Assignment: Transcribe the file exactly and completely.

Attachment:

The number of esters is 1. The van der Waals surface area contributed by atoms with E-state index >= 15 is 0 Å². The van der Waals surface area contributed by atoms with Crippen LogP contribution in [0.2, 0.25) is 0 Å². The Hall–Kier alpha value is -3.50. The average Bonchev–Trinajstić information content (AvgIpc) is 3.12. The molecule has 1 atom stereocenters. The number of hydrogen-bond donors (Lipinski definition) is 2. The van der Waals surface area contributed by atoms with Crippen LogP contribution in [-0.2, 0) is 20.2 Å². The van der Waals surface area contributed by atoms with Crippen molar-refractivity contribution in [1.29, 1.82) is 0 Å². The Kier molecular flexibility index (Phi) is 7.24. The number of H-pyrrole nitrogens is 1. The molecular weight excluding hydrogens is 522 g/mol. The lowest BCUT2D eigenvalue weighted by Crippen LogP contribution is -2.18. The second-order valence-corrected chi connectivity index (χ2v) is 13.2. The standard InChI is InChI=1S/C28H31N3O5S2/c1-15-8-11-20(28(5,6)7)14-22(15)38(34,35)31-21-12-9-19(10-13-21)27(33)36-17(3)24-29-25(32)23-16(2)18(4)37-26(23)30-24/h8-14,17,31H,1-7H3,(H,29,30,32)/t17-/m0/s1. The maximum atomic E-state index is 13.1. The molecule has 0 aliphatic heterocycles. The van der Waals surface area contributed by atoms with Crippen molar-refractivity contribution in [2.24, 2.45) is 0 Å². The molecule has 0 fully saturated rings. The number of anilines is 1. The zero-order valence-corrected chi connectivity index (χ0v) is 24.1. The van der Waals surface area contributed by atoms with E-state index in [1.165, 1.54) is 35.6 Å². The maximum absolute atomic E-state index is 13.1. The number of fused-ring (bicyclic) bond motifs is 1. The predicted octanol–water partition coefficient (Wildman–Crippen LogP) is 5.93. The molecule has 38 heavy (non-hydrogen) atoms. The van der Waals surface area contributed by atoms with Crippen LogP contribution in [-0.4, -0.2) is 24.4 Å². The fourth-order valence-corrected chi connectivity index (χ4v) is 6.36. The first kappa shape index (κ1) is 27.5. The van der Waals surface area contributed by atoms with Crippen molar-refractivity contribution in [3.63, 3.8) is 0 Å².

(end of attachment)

The number of esters is 1. The van der Waals surface area contributed by atoms with E-state index >= 15 is 0 Å². The van der Waals surface area contributed by atoms with Crippen LogP contribution in [0.2, 0.25) is 0 Å². The Hall–Kier alpha value is -3.50. The average Bonchev–Trinajstić information content (AvgIpc) is 3.12. The molecule has 1 atom stereocenters. The number of hydrogen-bond donors (Lipinski definition) is 2. The van der Waals surface area contributed by atoms with Crippen LogP contribution in [-0.2, 0) is 20.2 Å². The van der Waals surface area contributed by atoms with Crippen molar-refractivity contribution in [1.29, 1.82) is 0 Å². The Kier molecular flexibility index (Phi) is 7.24. The number of H-pyrrole nitrogens is 1. The molecular weight excluding hydrogens is 522 g/mol. The lowest BCUT2D eigenvalue weighted by Crippen LogP contribution is -2.18. The second-order valence-corrected chi connectivity index (χ2v) is 13.2. The standard InChI is InChI=1S/C28H31N3O5S2/c1-15-8-11-20(28(5,6)7)14-22(15)38(34,35)31-21-12-9-19(10-13-21)27(33)36-17(3)24-29-25(32)23-16(2)18(4)37-26(23)30-24/h8-14,17,31H,1-7H3,(H,29,30,32)/t17-/m0/s1. The maximum atomic E-state index is 13.1. The molecule has 0 aliphatic heterocycles. The van der Waals surface area contributed by atoms with Crippen molar-refractivity contribution in [2.24, 2.45) is 0 Å². The molecule has 0 fully saturated rings. The number of anilines is 1. The zero-order valence-corrected chi connectivity index (χ0v) is 24.1. The van der Waals surface area contributed by atoms with E-state index in [1.165, 1.54) is 35.6 Å². The maximum absolute atomic E-state index is 13.1. The number of fused-ring (bicyclic) bond motifs is 1. The predicted octanol–water partition coefficient (Wildman–Crippen LogP) is 5.93. The molecule has 38 heavy (non-hydrogen) atoms. The van der Waals surface area contributed by atoms with Crippen LogP contribution in [-0.4, -0.2) is 24.4 Å². The fourth-order valence-corrected chi connectivity index (χ4v) is 6.36. The first kappa shape index (κ1) is 27.5. The van der Waals surface area contributed by atoms with Crippen molar-refractivity contribution in [3.63, 3.8) is 0 Å².